Giant dumps of snow are nothing new to people in the Big Land, but even by Labrador standards the snowfall over the last 24 hours was a doozy. Snow began to fall Monday evening and by 11 a.m. Tuesday 60 centimetres of snow had fallen, with 25-30 more expected before evening. SaltWire Network meteorologist Cindy Day said the storm, the first blizzard of the season for Labrador, tracked across Ontario and Quebec, bringing significant snow across those provinces, and was just off the Northern Peninsula Tuesday afternoon. “The system really is a two-season system. North of the storm it’s a blizzard, snow and wind and significant windchill. On the south side of that low-pressure system it's extremely mild, but also very windy. So, depending on where you are, there are either spring-like conditions or deep into winter.” Day said it’s interesting to note that as of 11 a.m. Tuesday Gander was the hot spot in the country, while there was 60 centimetres of snow in Happy Valley-Goose Bay, about 840 kilometres away. Schools and many businesses closed for the day in Happy Valley-Goose Bay, but some remained open or were slated to open after lunch. All town facilities, including the town hall and the E.J. Broomfield Arena, remained closed for the day, and the scheduled town council meeting was moved to Thursday. Canada Post announced it would not deliver mail in the region Tuesday due to the weather. The average snowfall for the month of November in Happy Valley-Goose Bay is 56 centimetres, Day said, so Tuesday alone will top that. There has already been a record amount of snowfall this month, she said, but depending on how the calculations are done it could also be a new one-day record. The previous record was set, she said, on Jan. 16, 1985, when 71 centimetres fell in one day. “It’s going to be tricky how they add these numbers, since it will have fallen on the 23rd and 24th, so we’ll see how that comes out, but it’s on track for a record,” she said. Evan Careen, Local Journalism Initiative Reporter, The Telegram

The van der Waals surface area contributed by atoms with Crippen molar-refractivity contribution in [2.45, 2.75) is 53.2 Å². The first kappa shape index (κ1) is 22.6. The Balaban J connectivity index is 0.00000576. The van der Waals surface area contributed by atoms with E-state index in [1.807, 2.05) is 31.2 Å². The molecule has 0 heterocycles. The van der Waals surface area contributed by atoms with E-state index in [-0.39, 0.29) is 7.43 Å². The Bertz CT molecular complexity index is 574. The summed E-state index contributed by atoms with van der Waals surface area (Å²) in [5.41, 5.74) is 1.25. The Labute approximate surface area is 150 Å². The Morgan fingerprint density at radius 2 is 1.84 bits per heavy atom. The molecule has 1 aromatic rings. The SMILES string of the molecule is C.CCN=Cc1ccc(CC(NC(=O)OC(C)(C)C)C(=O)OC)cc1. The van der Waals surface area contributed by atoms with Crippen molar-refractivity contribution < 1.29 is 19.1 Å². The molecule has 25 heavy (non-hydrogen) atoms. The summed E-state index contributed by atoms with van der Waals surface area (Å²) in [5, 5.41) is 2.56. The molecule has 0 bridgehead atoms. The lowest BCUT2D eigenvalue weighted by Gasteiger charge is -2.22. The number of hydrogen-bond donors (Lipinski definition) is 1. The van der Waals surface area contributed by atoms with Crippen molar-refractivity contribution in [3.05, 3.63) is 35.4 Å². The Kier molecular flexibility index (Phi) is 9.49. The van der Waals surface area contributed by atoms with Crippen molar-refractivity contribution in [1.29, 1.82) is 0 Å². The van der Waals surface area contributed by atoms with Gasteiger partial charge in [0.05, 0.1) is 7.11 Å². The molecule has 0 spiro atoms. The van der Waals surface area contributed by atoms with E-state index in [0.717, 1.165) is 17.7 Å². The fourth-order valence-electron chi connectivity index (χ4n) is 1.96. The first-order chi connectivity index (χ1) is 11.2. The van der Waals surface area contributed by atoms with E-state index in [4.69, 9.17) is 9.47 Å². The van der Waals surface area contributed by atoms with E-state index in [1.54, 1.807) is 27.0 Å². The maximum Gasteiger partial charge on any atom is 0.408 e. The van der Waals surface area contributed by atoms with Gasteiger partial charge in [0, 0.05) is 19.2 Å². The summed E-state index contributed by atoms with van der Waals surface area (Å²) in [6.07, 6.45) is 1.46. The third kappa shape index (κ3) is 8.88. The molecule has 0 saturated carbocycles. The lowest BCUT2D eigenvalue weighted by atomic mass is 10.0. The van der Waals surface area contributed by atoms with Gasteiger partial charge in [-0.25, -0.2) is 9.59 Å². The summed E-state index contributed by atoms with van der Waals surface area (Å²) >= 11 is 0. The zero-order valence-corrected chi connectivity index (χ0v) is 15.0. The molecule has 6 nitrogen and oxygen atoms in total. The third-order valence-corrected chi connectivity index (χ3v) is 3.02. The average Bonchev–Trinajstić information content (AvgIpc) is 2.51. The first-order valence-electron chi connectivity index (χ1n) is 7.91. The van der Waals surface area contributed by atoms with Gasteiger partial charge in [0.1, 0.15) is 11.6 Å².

An Indigenous-led business has partnered with a top-notch environmental company to do mould remediation at CFB Trenton. Cambium Indigenous Professional Services (CIPS), located in Curve Lake First Nation, not only does consulting work, business planning and business model design, but also provides environmental services with a professional team. It has been awarded a contract to complete the project at the army base. The project began on Nov. 21. Michael Jacobs, CEO of CIPS, issued a release on the joint venture. “This is a long time in the making, this is not something that happened overnight. We’ve been working on this for two years,” says Jacobs. He adds the work will take approximately two weeks. A 10,000-square-foot building on the base has been out of commission for a while due to mould. Jacobs says once the work is compete, the building will be usable again. After, Jacobs says a third party company will assess for any mould or other contaminants. CIPS partnered with QM Environmental to secure the contract. QM deals with services from demolition and decommissioning to waste management and facilities, training, water treatment, hazardous material abatement and environmental remediation. Defence Construction Canada awarded the project to CIPS, which Jacobs says is a milestone for his business. “We couldn’t have done this without our partner QM, and they wouldn’t have gotten it without us, so it works out well,” adds Jacobs. “It’s a great partnership.” Jacobs says his staff of eight professionals are excited for this new relationship. He says he sees the collaborative opportunity as a starting point for an Indigenous team to scale up its abilities across Canada. He adds by winning the bid, he hopes more opportunities are open to his business. Tabatha Bull, president and CEO of Canadian Council for Aboriginal Business, congratulated CIPS on the new partnership with QM and said the opportunity for both companies to work together is one of growth. “Joint ventures are an excellent way for Indigenous and non-Indigenous businesses to develop mutually beneficial relationships,” says Bull in the release. Jacobs says this is an exciting time for CIPS because it gives the opportunity for his business to grow and be competitive for government contracts. “This is a first for us to get a government contract and we have long-term goals for the future,” adds Jacobs. Natalie Hamilton, Local Journalism Initiative Reporter, Peterborough This Week